A critical aim in neuroscience is to obtain a comprehensive view of how regulated neurotransmission is achieved. Our current understanding of synapses relies mainly on data from electrophysiological recordings, imaging, and molecular biology. Based on these methodologies, proteins involved in a synaptic vesicle (SV) formation, mobility, and fusion at the active zone (AZ) membrane have been identified. In the last decade, electron tomography (ET) combined with a rapid freezing immobilization of neuronal samples opened a window for understanding the structural machinery with the highest spatial resolution in situ. ET provides significant insights into the molecular architecture of the AZ and the organelles within the presynaptic nerve terminal. The specialized sensory ribbon synapses exhibit a distinct architecture from neuronal synapses due to the presence of the electron-dense synaptic ribbon. However, both synapse types share the filamentous structures, also commonly termed as tethers that are proposed to contribute to different steps of SV recruitment and exocytosis. In this review, we discuss the emerging views on the role of filamentous structures in SV exocytosis gained from ultrastructural studies of excitatory, mainly central neuronal compared to ribbon-type synapses with a focus on inner hair cell (IHC) ribbon synapses. Moreover, we will speculate on the molecular entities that may be involved in filament formation and hence play a crucial role in the SV cycle.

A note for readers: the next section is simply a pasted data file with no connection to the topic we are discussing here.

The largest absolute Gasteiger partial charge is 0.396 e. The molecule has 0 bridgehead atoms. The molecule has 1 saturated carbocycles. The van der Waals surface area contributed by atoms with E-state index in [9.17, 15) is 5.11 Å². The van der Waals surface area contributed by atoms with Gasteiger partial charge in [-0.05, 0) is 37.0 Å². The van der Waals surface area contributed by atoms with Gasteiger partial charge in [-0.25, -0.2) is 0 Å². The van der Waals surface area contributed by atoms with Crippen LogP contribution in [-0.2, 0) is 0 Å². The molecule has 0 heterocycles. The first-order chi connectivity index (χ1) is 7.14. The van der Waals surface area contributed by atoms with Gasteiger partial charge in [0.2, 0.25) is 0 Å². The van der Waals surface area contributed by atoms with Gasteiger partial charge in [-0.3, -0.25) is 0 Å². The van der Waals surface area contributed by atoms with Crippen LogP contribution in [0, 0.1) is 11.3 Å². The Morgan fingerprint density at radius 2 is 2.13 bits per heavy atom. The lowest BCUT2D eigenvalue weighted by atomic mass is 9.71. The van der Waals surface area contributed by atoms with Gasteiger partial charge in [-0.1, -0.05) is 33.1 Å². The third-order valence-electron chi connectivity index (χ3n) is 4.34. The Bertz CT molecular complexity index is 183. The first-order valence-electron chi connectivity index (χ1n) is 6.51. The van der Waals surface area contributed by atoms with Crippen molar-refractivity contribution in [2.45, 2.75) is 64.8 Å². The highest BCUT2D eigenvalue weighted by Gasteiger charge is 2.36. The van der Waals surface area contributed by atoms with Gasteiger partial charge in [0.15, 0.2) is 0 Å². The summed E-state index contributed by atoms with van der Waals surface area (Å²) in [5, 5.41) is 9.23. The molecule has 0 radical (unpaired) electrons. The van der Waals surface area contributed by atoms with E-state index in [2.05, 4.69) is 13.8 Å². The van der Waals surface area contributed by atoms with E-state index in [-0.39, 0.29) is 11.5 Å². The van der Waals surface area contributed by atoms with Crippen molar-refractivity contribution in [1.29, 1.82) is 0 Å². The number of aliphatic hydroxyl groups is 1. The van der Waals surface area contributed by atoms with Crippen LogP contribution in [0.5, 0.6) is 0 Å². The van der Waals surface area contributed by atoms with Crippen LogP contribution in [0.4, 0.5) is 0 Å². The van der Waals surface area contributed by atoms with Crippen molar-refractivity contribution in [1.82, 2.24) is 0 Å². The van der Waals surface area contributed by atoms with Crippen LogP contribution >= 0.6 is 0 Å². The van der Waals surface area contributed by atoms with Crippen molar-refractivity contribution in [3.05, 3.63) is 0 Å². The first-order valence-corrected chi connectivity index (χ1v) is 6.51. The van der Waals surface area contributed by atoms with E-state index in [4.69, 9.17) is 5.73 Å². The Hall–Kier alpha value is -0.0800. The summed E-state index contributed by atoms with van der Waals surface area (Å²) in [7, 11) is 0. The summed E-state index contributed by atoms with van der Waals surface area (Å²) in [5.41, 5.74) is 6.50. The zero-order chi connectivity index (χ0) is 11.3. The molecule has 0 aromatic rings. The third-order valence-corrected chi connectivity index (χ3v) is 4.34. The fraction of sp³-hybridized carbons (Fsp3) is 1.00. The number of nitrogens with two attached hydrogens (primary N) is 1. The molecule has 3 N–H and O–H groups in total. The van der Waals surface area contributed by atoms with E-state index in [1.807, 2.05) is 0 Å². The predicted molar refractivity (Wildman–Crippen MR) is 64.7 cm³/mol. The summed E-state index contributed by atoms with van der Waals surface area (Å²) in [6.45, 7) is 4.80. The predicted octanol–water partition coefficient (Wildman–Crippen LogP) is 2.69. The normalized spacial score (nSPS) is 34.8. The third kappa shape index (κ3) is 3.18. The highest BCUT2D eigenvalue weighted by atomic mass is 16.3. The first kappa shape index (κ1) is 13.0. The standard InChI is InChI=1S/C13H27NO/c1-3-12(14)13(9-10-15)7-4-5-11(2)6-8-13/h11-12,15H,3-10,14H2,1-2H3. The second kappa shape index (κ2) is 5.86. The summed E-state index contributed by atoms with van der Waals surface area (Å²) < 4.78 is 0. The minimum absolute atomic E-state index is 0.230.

This is an open access article distributed under the Creative Commons Attribution License
which permits unrestricted use, distribution, and reproduction in any medium, provided the original work is properly cited